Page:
Of course every week doesn't 'matter' for every team. The teams are paired down as the season progresses.

But several 1-loss teams (and not just the SEC) have played for a championship.

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--- TerraceChair wrote:

I wouldn't say that each week matters in college football under the old system. Mainly because after the first loss, every week, for every team becomes completely meaningless (except in the SEC where there was still a chance to play for the title).

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Posted: 6/5/2014 8:58 AM

Re: What if they'd had a four-team BCS? 


So, classes, cold weather and injuries are no factor?

How many times do you want to risk these kids in one season?
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  • kowitzc
  • Senior
  • 7429 posts this site

Posted: 6/5/2014 6:06 PM

Re: What if they'd had a four-team BCS? 



Ph3431 wrote: 1 game can cost you a chance at the championship in college football. The same is not true in the NFL. You can lose, what, 4 games and still are guaranteed to make the playoffs? And often you could still get into the 'second season' with 5 or 6 losses.
Seattle proved in 2010 that you can lose more than half your games and still make the playoffs.
SRS80 wrote: Arizona outclassing Wisconsin. Better athletes. Bo is losing his cool and so is the team. Zona should be up 10 at least. They will win by a comfortable margin though.

Said during Elite Eight Game UW won 64-63.
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Posted: 6/5/2014 6:13 PM

Re: What if they'd had a four-team BCS? 


Yes, though rare, it's possible. Arizona had an extremely mediocre regular season the year they made the Super Bowl....but they got hot at the 'right time' and had a great playoff run.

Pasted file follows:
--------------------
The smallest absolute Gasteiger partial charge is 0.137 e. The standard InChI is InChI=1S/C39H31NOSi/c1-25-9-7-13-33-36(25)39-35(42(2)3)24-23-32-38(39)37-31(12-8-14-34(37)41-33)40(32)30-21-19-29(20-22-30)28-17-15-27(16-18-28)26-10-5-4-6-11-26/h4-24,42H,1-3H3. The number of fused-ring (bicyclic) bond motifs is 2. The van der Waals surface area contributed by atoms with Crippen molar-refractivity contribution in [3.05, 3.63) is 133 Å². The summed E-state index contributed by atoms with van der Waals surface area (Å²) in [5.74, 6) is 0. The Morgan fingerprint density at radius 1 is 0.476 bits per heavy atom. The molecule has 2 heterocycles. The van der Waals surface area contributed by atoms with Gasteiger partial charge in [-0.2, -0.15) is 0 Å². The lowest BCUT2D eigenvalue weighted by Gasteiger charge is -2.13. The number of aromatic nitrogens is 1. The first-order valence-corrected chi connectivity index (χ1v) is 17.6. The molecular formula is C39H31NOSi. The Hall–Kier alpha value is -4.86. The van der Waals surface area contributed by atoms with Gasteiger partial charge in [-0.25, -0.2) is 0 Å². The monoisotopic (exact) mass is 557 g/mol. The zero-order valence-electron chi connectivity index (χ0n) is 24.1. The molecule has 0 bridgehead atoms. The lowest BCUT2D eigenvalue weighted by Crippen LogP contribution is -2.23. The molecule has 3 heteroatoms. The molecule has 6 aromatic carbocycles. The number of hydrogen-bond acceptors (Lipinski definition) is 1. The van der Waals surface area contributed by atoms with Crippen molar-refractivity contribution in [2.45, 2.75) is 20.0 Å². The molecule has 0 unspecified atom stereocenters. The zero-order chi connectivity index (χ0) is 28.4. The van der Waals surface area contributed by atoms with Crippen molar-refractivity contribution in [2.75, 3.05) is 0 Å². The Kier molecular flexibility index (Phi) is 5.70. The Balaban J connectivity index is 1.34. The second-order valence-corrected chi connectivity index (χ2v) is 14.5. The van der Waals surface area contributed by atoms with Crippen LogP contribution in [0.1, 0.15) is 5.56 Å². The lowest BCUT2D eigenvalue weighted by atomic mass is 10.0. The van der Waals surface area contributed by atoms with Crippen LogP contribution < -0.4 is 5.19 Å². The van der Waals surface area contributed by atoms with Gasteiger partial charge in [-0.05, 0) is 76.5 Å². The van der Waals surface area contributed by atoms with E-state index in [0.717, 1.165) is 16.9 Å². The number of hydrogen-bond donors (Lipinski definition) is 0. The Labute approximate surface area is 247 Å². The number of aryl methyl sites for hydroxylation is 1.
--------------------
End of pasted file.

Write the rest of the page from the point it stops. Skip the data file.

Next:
There is no 'right time,' in college football....you need to stay hot the entire season.


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--- kowitzc wrote:


Ph3431 wrote: 1 game can cost you a chance at the championship in college football. The same is not true in the NFL. You can lose, what, 4 games and still are guaranteed to make the playoffs? And often you could still get into the 'second season' with 5 or 6 losses.
Seattle proved in 2010 that you can lose more than half your games and still make the playoffs.

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Posted: 6/12/2014 7:53 AM

Re: What if they'd had a four-team BCS? 



Bmoken wrote: 16 teams, if they could work it out, would be ideal.

You know - I always thought a 16 team playoff would be OK, but I just thought of what that means.

First of all - the SEC would demand 4 teams be in it.  The B1G would want at least two. Either way, that makes conference championship games meaningless since both teams would get in for all the major conferences. 

You would get the top two from the big five conferences - that's 10.  Then the SEC takes two more - that's 12.  Then you take conference champions from 2 more - that's 14.  Then you pick a non-qualifying team, and of course Notre Dame gets in if they have a winning record - 16.

Therefore - 8 is the maximum number any true fan would ever want.  QED.